Manufacturers will therefore put in place mechanisms for product retrieval and remanufacturing. Recovery from the field is most easily done if contact is never lost with the product and this will drive the move towards the increasing use of rental/lease approaches. Manufacturers will start to offer more services during the active life of the vehicle to maintain and extract more value from it as we migrate from purchasing to leasing. These services will expand beyond the vehicle itself towards the supporting infrastructure and we may well see differentiated services for certain vehicle manufacturers in certain environments, unless these are actively precluded by legislation. These services will typically be based on ITS and connected vehicle technologies and this will drive their increased adoption. Delivery of intelligent transport services, in particular, will be to smartphones, allowing them to be more readily applicable across multiple transport modes.
Challenging the Concept of ownership
While the concept of never actually owning the vehicle might seem outlandish to some, it’s worth challenging the concept of ownership in the wider sense and reasons why people look to buy a vehicle. Doing so makes auto manufacturers’ retrieval of life expired vehicles seem a much less radical step.
In the truest sense, many of us do not own the things which we lay claim to. Those of us who have chosen or are able to buy rather than rent the properties we live in do not truly own them until the last mortgage payments are made. Defaulting will very quickly underline the uncomfortable truth: until that last payment, the bricks and mortar we call ‘ours’ belong to the bank or lending company.
The same applies to vehicles: a good many more of us own outright the cars that we use to go about our daily business, which is understandable given the relative costs of vehicles and property, but the reality of true ownership can be challenged in many cases. Large numbers of those who buy new cars do so using some form of loan or hire-purchase arrangement. Others use a lease-type agreement under which, for example, 50% of the value of the vehicle is paid over, say, three years, with the option of half still to pay at the end of that period. In both cases, renege on the deal and the bank or lender will turn up pretty quickly asking for the keys.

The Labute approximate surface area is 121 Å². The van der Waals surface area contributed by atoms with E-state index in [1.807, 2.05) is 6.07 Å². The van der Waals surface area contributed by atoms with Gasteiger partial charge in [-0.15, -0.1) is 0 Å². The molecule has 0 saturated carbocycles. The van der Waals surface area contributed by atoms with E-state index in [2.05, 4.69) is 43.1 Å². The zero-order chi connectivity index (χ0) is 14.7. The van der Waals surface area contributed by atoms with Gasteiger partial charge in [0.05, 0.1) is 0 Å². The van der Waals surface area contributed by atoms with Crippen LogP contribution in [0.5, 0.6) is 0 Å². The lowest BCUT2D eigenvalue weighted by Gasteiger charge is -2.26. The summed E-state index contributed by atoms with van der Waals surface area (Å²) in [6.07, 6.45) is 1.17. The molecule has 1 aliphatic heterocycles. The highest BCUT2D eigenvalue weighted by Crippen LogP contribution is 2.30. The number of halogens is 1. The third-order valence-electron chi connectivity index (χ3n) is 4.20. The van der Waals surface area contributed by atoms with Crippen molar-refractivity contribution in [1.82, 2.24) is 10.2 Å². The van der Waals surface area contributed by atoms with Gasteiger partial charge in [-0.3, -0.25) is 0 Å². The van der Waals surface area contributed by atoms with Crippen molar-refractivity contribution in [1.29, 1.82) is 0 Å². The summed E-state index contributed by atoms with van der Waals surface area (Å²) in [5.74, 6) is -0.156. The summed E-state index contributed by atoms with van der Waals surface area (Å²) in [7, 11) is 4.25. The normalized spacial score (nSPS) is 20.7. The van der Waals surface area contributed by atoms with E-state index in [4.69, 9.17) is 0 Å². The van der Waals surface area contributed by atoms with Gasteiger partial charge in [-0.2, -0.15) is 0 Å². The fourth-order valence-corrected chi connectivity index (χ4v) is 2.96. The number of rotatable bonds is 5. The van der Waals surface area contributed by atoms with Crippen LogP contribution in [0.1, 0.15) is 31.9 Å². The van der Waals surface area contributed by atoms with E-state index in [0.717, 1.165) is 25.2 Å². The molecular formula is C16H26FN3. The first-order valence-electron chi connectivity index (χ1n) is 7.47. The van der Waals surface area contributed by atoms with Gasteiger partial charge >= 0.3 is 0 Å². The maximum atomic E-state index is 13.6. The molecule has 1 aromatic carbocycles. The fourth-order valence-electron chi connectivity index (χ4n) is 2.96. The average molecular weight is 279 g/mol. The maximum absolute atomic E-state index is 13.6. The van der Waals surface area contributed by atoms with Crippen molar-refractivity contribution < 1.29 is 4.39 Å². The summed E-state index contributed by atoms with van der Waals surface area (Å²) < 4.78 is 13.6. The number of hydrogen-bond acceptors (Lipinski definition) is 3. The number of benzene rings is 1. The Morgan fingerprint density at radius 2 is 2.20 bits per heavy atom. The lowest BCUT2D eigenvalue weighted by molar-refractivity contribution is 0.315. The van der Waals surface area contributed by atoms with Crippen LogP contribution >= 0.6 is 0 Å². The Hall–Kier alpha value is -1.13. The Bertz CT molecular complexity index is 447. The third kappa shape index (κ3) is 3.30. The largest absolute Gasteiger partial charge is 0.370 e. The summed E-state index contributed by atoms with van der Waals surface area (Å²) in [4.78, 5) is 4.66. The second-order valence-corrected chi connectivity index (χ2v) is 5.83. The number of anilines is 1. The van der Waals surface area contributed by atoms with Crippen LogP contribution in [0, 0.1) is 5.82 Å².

The motivations for having a vehicle also come into play. For some, the car is a status symbol. This has given rise to high degrees of brand differentiation and a thriving aftermarket sector, but in the purest terms, for many, buying or owning a car is about guaranteeing instant access to mobility. It’s worth remembering that, broadly speaking, those who live in urban areas with goodquality mass transit can cope comparatively well without vehicles of their own and so are less likely to sink money into an asset which can depreciate savagely. Of the two largest purchases most people make – property and vehicles – one generally rises in value while the other doesn’t; the car is what marketing people often term a distress purchase even though many owners wouldn’t consider it to be so.
It is in areas where access to mobility is more restricted that the urgency becomes greater and until very recently vehicle ‘ownership’ was the only cast-iron guarantee of that. That is coming to be challenged by ITS and efforts towards greater multimodality.
Near-unbroken access to highly personalised and accurate real-time information on travel options achieves many of the same goals as having a car waiting outside.
There are some pretty big caveats to this: good personal mobility is reliant on high-quality services which provide realistic choices and are also relatively weather-proof. It’s no good offering as a sole alternative a 50-minute journey by public transport which takes only 15 warm, dry minutes by car. In some locations, especially the more remote or geographically spread, it may be that such options are limited but use of public transport should be a convenience and not a penance. That highlights the need for more responsible or intelligent urban planning or zoning regulations and it’s not always possible to deconstruct that which has already been built.
Nonetheless, it is becoming more credible to challenge the need for a car and by extension the need for ownership. Where creativity comes to the fore is in how that challenge is framed. What we should not be doing in the future is marketing ‘a car’ but mobility concepts. To a degree, that’s already happening, as advertising makes more and more play of new vehicles’ connectivity. There’s also increasing emphasis being placed on their environmental performance. Emerging car sharing schemes imply a higher degree of non-ownership and reinforce that in some places environmental policy is already pushing in this direction. The building blocks are there but whether the final great shift to non-ownership comes about as the result of discrete choices by the auto manufacturers or as a result of some collaborative effort remains to be seen.